Sheree Zellner: When friends ask you, “What is Distorted about,” what do you tell them?
Jack Walton: When I think about Distorted I often see it as is a fractured story about fractured people. We get to glimpse into key stages of people’s deepest relationships as well as witness the most isolated moments in their lives. So much of the play is flavoured with this brilliantly witty humour but then you get to have these beautiful, intimate moments of just living with these people as they go though things like addiction, mental health, pregnancy and loneliness.
What is the most surprising thing you’ve discovered about yourself through playing the role of Alex?
I feel like there’s a new discovery after each run but what sticks out to me is just how much I value the key people around me. When I think about the people I’m closest there’s a bond that I also see Alex discover with his girlfriend where they each allow their best and worst versions of themselves be presented to one another which creates all kinds of drama but it’s also the kind of relationship that you don’t always fully appreciate until it’s at risk of being taken away.
Without giving too much away, what is your favourite scene or character from Distorted and why?
There’s a great scene near the middle of the play where my character and Poppy Lynch’s character have this wild screaming match. It’s hilarious because what they’re arguing about is so ridiculous and off topic but under the surface we start to see a new side to their relationship. That’s definitely the scene I feel most free in as well, there’s no point where you can hide from the audience so you just have to dive into it head first.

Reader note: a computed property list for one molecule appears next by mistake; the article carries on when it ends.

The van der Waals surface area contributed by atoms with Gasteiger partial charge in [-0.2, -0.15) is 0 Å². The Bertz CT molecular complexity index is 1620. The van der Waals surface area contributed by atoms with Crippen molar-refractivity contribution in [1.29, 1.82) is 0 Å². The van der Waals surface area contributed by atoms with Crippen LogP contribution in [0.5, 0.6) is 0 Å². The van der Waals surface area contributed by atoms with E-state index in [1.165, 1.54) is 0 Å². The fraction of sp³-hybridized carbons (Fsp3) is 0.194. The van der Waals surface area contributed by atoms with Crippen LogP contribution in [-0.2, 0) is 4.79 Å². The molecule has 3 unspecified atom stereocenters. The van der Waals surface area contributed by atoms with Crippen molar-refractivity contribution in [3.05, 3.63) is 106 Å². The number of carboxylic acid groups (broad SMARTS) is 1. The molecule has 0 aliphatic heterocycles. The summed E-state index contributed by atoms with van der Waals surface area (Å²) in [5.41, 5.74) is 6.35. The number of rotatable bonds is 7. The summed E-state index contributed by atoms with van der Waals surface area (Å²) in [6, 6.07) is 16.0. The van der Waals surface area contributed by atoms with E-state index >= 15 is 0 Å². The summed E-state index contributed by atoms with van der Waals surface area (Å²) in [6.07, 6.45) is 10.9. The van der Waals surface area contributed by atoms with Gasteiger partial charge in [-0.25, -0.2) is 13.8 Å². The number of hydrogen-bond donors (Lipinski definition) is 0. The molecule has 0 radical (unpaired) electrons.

What do you think people will take away with them after seeing Distorted?
Each character in the play has some surface level identity. Some kind of stereotype that people would attach to them passing by on the street. I think what’s so great about Distorted is that it gives the audience a chance to see the humanity that lies below these assumptions. You suddenly have more empathy for people when you get to see their story in front of you. So in short, if there’s anything an audience could take away from this show I hope it’s some version of empathy.
What was your initial reaction after we did our first full run of Distorted?
I was exhausted! I have most of my scenes with one other actor so I didn’t actually get to meet most of the cast until we all came together for our first run. Having not rehearsed with everyone in the room before that point I was really impressed with how everything slotted into place. Usually doing a first run of any production is pretty bumpy but because this play moves at a such lightning pace everyone was switched on and ready to pounce onto whatever cues were thrown at them. There was a great sense of achievement after that run.
Jack Walton: Distorted has such a distinctly energised writing style. How does it feel to perform something that is always so active?